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Toshiba Satellite L55Dt-A5253: This 15.6-inch budget laptop does well on benchmarks but has some physical drawbacks

Michael Brown | Aug. 30, 2013
This mainstream notebook won’t launch you into orbit, but it is a solid value.

Benchmark performance
The Satellite L55Dt-A5253 finished third in our Notebook WorldBench 8.1 benchmark suite, a scant 2 points behind Lenovo's Intel Core i5powered IdeaPad Z400 Touch, but 16 points behind the Intel Haswellpowered Acer Aspire E1-572-6870. The Toshiba's 750GB, 5400-rpm hard drive helped it grab a second-place finish in the PCMark7 Productivity component, but the faster CPU in the Acer Aspire more than compensated for that computer's smaller drive.

Given the amount of hay AMD has made over what it describes as its superior GPU/CPU integration, I had expected to see this A6-powered notebook clean up on the gaming benchmarks. It did reasonably well, but fell 5 fps short of equaling the performance of the Intel-powered Acer Aspire E1.

Connectivity and conclusion
Toshiba provides the usual three USB ports on its Satellite: Two of these are USB 3.0 and you can use the one USB 2.0 port to charge your smartphone (or other USB device) even while the computer is sleeping--a very handy feature. The media card reader in the front of the PC supports only SD media.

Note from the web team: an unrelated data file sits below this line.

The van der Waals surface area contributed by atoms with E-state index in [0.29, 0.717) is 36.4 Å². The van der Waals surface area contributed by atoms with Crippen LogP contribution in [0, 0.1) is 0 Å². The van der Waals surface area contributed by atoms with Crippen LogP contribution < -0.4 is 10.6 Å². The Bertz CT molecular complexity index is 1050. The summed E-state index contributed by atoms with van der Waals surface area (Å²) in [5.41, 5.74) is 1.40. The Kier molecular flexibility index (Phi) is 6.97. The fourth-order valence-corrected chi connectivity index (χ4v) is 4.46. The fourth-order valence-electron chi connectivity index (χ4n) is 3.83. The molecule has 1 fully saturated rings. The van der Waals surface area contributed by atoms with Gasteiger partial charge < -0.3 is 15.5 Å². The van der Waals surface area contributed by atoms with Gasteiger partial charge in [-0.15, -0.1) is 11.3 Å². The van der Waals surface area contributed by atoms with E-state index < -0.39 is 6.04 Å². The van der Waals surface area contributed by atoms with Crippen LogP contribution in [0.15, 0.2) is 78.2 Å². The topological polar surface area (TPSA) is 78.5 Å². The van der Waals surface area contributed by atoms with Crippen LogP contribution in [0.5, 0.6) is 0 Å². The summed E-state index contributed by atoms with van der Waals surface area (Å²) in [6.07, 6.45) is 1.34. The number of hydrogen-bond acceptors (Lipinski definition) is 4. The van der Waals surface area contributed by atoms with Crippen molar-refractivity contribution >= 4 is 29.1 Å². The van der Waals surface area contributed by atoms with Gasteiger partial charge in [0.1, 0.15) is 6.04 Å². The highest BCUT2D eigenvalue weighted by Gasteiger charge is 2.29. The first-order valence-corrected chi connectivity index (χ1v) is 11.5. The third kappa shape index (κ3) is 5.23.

Aan HDMI-out supports digital display connections, and VGA handles analog. I don't want to see HDMI go away, but I'd like to see laptop manufacturers include DisplayPort 1.2 ports on their consumer offerings. A DisplayPort 1.2 connection would let you daisy-chain displays, and you could buy an adapter to handle just about anything else, including VGA.

Like the Lenovo IdeaPad Z400 Touch, the Toshiba Satellite L55Dt-A5253 provides a single-band 802.11n Wi-Fi adapter that limits you to accessing overcrowded 2.4GHz networks; worse, the Toshiba's Realtek RTL8188SU supports a maximum physical link rate of just 150 mbps, whereas the Lenovo's Intel adapter delivers a 300-mbps maximum link rate and support for Intel's WiDi media-streaming technology.

Though the Satellite bears a DTS Sound logo, I found its audio capabilities wanting. Music sounded thin and flat, with very little of the oomph I crave from bass response. Stick with headphones, and you should be fine. Finally, this may reflect my right-handed bias, but I found it odd to access the Satellite's DVD burner on the left side of the computer. The hardwired ethernet port--100 mbps max--is located here, too.

The Satellite L55Dt-A5253 is a well-built laptop that delivers good performance, but many of its drawbacks don't show up in its benchmark numbers: It's weighs 5.6 pounds, its off-axis viewing is abysmal, and it has third-rate wireless networking capabilities. Clearly, it's not the best notebook in this collection, but it's still a decent value.

Editor's note: This notebook was reviewed as part of a roundup for back-to-school season. You can read that story, along with reviews of the five notebooks we compared it to, here


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